bosh(1) Browsable Output SHell




bosh takes the output of a program or script and provides a curses interface to browse that output. A particular line of that output can be selected and actions can be defined and executed and make use of the that selected line.


CONFIGURATION is the name of a bosh configuration file (see below), in which case that is loaded.

If CONFIGURATION is absent, and bosh is invoked on the end of a pipe, it will read from stdin.

Bosh now supports passing arguments to the CONFIGURATION. The arguments will be available in the standard way ($1...$9,$*,$@,etc).

Bosh can be invoked as above, or as "interpreter", meaning it can invoked from a shebang (#!) line at the top of a script. This script would just be a bosh configuration file. See bops as an example, which should have come with bosh.


-h / --help
show help and exit
-v / --version
show version and exit
Automatically re-run command every N seconds.
Set the cursor to N lines high.
Set how much the cursor moves one an up/down keypress.
Prevent the cursor from entering the first N rows of the output.
When an action is invoked and the cursor is multi-line, the lines selected will be concatenated together. With this setting a separating string can be specified to be inserted between the lines.
A command or commands that will be run on the invocation of all actions, before the action is run. This allows code that is a common for the actions to be only defined once. Preactions are simply prefixed onto the action when the action is invoked. This means you will need to include a separating character (eg ;) at the end of preaction.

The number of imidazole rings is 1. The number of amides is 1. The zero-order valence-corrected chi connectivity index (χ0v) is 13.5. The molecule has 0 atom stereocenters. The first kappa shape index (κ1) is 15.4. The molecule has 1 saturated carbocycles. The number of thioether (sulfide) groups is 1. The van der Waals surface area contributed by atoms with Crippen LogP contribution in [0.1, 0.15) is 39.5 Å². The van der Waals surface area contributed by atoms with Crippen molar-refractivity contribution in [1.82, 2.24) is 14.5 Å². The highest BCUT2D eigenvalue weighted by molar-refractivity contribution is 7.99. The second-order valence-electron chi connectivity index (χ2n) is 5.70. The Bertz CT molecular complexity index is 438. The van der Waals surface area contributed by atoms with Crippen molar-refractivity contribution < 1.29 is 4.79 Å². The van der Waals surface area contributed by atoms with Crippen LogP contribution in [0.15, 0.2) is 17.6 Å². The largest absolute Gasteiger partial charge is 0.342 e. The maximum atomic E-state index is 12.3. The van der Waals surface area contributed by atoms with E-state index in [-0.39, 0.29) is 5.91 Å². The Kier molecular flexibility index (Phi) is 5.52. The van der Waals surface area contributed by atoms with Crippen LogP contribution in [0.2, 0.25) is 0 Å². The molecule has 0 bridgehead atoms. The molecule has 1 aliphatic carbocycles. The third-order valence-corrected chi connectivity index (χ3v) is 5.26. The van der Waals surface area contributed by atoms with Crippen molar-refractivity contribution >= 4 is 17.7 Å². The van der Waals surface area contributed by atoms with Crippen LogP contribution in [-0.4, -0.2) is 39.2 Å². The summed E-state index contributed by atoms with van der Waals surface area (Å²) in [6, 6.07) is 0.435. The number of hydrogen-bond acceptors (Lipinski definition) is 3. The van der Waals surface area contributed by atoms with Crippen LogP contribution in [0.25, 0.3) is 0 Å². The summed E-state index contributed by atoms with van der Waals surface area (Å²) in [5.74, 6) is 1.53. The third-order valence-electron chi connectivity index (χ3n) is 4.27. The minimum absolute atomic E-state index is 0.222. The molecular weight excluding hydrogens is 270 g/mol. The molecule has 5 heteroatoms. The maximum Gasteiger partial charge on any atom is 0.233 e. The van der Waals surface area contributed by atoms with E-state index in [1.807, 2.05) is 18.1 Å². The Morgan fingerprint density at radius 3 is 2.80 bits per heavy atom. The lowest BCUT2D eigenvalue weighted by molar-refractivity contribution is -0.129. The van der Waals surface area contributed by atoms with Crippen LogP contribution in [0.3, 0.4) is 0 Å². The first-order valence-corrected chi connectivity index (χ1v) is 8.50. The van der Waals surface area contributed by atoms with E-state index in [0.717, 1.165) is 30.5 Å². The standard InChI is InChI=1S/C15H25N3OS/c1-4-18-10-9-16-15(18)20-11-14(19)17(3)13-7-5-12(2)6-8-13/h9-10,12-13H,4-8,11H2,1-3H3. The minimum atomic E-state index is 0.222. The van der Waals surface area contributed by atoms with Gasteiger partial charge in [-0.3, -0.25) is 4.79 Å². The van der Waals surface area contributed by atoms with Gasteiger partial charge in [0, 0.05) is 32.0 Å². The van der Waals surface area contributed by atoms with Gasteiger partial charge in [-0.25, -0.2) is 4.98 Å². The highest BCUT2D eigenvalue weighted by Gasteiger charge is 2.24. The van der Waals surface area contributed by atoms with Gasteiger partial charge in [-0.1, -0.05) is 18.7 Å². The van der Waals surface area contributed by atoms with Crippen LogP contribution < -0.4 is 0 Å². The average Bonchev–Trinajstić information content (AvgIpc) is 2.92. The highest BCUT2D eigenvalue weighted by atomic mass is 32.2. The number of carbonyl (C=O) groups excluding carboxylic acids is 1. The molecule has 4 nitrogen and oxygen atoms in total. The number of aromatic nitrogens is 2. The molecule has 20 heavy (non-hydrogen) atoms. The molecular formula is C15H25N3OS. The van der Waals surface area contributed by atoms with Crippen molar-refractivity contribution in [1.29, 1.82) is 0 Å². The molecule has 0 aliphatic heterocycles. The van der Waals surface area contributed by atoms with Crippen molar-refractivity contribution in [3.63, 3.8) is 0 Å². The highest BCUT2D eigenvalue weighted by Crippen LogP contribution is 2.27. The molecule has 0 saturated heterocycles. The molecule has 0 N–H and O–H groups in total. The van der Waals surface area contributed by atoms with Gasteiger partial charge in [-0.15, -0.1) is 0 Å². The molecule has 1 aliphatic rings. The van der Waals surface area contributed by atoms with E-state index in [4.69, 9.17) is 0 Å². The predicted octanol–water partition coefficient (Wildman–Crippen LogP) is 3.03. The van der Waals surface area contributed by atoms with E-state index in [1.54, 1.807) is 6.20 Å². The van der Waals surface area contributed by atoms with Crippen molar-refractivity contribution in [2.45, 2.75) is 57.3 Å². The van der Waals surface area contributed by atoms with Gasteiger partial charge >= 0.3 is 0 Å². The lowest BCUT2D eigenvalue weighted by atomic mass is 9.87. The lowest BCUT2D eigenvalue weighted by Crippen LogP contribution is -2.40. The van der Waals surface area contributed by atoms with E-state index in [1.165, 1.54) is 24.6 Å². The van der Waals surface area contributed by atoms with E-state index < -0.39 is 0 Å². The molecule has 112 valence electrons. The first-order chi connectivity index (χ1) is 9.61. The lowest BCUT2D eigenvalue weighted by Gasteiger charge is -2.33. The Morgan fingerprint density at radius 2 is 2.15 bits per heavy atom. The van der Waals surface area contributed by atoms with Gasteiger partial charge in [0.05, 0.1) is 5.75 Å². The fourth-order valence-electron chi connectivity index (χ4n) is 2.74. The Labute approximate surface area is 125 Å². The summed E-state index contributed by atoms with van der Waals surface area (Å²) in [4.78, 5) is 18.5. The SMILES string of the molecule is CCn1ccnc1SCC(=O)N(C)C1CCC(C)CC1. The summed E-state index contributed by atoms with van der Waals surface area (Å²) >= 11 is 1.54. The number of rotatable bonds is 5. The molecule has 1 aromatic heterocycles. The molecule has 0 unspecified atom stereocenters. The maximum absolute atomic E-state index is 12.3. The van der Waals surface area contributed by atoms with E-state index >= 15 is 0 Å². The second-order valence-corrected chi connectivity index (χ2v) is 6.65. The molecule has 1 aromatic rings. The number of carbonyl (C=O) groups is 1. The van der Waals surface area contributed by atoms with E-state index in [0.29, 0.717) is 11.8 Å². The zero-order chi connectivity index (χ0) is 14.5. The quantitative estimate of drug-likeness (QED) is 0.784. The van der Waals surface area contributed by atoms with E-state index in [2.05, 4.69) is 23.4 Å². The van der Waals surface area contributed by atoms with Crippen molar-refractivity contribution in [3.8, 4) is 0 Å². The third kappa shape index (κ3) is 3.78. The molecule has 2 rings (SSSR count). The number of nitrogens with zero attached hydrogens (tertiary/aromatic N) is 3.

A value of 1 means that bosh will re-run the command after an action is performed.
Set the number of user variables ( of the form $BOSHVARx ) available. See the USER VARIABLES section below.


Bosh configs are fairly simple. Firstly you need a line which tells bosh the actual program to execute to show it it's buffer -

command=ps x

It could also be a chain of commands (bash) -

command=for i in *; do echo $i; done

Or it can spread it over multiple lines for readability with a \ (must be at the end of line!) -

command=for i in * \
do \
echo $i \

Or now even better, bosh supports blocks delimited by {{ and }} -

for i in *
echo $i

These can be used with all options and actions.

Command line arguments given to bosh after the COMMAND parameter are available and can be used as follows -

command=ps $*

This would allow the user to specify the format of ps when invoking bosh.

Commands can also set BOSHERR. When execution of the command finishes, bosh will exit and display the value of BOSHERR if it has been set.

command=if [ -z "$1" ] \
then \


  return 1 \
fi \
man $*

This will mean bosh exits immediately if no arguments are passed on the command line. Note the use of return rather than exit.

After the command option, you can specify any of the options specified above in the OPTIONS section, but without the -- prefix -




Basic actions are defined as -



k=kill $(echo $BOSH | cut -f1 -d' ')

9=kill -9 $(echo $BOSH | cut -f1 -d' ')

Or, using the preaction setting (see above) -

preaction=PID=$(echo $BOSH | cut -f1 -d' ');

k=kill $PID

9=kill -9 $PID

The keys available are a-z,0-9 and enter. Bosh keys are not case sensitive, so A= is the same as a=.

$BOSH is an environment variable containing the currently selected line(s) in bosh. It is set when the action key is invoked. This is how information is passed to the actions. In the example above, the PID is extracted from the currently selected line of the ps output using cut, which can then be passed to the kill command.